Renown historians of Los Angeles history, Marc Wanamaker and Mary Mallory, gave a two-hour lecture Saturday afternoon discussing the TV shows shot locally. It's the 50th anniversary for TV shows show in the CBS Studio Center lot (Radford Studios), where shows such as "Mary Tyler Moore," "Seinfeld" and "Gunsmoke" were shot.
But, some of the facts that the historians shared (with some film buffs from the audience throwing in what they knew), was shocking even to longtime residents of the area.
The event was sponsored by the Studio City Neighborhood Council and held at the Studio City Library with about 75 people in attendance. Among the attendees were many members of the Neighborhood Council board, and author Joann Deutch, who just published the definitive book about the area "Studio City: A Mile of Style."
Here are some of the fascinating facts you may have missed (also see the interview of Dawn Wells one of the surviving castmates of "Gilligan's Island" shot on the lot, as well as other photos, historic and of the event in the gallery.)
1. When the studio was built in what was then known as "North Hollywood," the U.S. Post Office called their outpost "The Studio City Post Office" and the name stuck.
2. The studio was located along the Los Angeles River, and there was a "jungle" and "lagoon" as well as a lot of swampland because the river would often wash away land, houses and parts of the studio, until the river was concreted in 1955.
3. Universal Studios down the river (established in 1913) had a police department, and police patrolled the river because it was a dumping grounds for bodies, contraband and Indians who would use the river to bathe in.
4. The Administration building, built in a Spanish Rancho style architecture, still exists on the lot at 4024 Radford Ave. The two large studios built originally at the lot also still stand.
5. The area was a lettuce ranch before the 29-acre studio was built. The area now known as Colfax Meadows was supposed to be housing for the actors and staff that worked at the lot.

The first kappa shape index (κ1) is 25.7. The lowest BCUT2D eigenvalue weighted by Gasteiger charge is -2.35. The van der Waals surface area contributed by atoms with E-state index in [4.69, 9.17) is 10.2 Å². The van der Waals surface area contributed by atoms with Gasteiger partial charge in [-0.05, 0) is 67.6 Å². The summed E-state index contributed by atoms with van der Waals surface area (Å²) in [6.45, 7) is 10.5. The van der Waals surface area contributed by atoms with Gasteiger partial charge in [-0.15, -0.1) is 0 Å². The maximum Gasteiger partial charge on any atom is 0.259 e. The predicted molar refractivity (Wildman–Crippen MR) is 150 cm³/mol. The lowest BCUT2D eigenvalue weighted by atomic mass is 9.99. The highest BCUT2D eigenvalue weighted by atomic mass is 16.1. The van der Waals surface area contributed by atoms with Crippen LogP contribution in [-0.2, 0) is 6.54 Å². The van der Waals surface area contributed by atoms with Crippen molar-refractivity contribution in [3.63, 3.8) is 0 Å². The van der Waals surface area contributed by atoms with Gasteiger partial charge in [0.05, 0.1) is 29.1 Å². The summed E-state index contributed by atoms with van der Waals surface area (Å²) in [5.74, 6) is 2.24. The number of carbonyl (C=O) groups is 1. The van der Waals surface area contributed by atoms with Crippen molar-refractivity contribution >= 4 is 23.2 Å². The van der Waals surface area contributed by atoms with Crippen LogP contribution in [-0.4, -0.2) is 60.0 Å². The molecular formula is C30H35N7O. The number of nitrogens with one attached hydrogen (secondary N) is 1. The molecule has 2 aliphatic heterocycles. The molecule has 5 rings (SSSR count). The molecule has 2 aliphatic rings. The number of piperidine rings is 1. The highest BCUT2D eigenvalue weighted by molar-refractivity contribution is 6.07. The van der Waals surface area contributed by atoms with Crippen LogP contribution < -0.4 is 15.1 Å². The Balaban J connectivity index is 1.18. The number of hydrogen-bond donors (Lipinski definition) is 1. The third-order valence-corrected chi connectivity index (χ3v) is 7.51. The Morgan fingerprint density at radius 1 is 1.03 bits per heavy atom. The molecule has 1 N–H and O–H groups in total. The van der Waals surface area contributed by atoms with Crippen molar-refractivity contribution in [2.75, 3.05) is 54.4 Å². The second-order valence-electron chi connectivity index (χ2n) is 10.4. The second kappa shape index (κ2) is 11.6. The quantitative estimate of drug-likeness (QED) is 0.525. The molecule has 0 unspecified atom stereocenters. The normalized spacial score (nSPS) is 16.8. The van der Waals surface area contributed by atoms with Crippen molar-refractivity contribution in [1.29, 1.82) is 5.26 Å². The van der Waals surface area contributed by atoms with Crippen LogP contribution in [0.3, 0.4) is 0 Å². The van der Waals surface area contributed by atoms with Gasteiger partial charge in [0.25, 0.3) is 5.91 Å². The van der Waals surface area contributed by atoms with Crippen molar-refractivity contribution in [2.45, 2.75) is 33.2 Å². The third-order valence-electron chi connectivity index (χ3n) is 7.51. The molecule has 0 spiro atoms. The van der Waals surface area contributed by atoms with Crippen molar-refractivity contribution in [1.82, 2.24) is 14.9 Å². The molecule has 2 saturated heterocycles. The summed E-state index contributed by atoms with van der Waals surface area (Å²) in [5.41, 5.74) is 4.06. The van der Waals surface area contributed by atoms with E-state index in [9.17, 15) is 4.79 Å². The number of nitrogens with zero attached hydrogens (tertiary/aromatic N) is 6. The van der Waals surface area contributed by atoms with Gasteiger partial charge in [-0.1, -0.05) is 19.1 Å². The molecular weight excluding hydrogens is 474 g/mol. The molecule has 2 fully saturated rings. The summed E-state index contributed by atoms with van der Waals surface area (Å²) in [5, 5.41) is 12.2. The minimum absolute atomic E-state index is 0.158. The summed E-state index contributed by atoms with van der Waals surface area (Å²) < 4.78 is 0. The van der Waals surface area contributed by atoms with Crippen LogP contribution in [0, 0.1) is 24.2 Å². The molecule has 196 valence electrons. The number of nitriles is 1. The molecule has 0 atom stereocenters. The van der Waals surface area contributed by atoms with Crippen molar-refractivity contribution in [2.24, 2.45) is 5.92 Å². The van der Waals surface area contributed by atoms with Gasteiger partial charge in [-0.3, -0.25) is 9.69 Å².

6. The success of sound movies (notably "Don Juan" in 1926) spurred the building of sound stages on the lot, and the studio roofs on the buildings were reinforced strongly because of the equipment needed to hang from the ceilings.
7. William Hornbeck swept the floors for the Mack Sennett studios and then became an editor ("Suddenly Last Summer") and retired 70 years later as the chief editor of the studio.
8. Western stars such as John Wayne, Gene Autry, Roy Rogers and many others got their claim to fame at this studio.
9. When Mack Sennett had to sell off the studios after the Great Depression hit, he had to sell his house and moved to the Hollywood Garden Court Apartments.
10. At one time there was a New York Street, Western Street, underwater tank and large wall for blue screen filming. "The Wild, Wild West," "Wagon Train," "The Rifleman" and many other Westerns were shot along these streets.
11. The first two years of "Leave it to Beaver" were filmed on the lot until it was moved to Universal Studios, when the house was changed. The first two years of "Alfred Hitchcock Presents" was also filmed on the lot before he became more associated with Universal down the river.
12. Fred MacMurray's "My Three Sons" house and the mansion for "The Big Valley" were among the iconic buildings on the lot. "The Big Valley" mansion was razed for Doris Day's house when her series was shot on the lot.
13. In 1963 the lot became the property of CBS at a cost of $9.5 million. (Today, many of the homes on the hill above the studio go for much more than that.)
Wanamaker himself appeared in the "Spin and Marty" series and "Zorro" as a child, because Walt Disney's daughter moved in next door. No, there was not casting agent, he said.
"This is our heritage, it's all fake," he laughed.
He also pointed to the maps and how many people think of Hollywood as over the hill, and not in the San Fernando Valley. Wanamaker said, "This is also Hollywood, it's all connected and it always has been."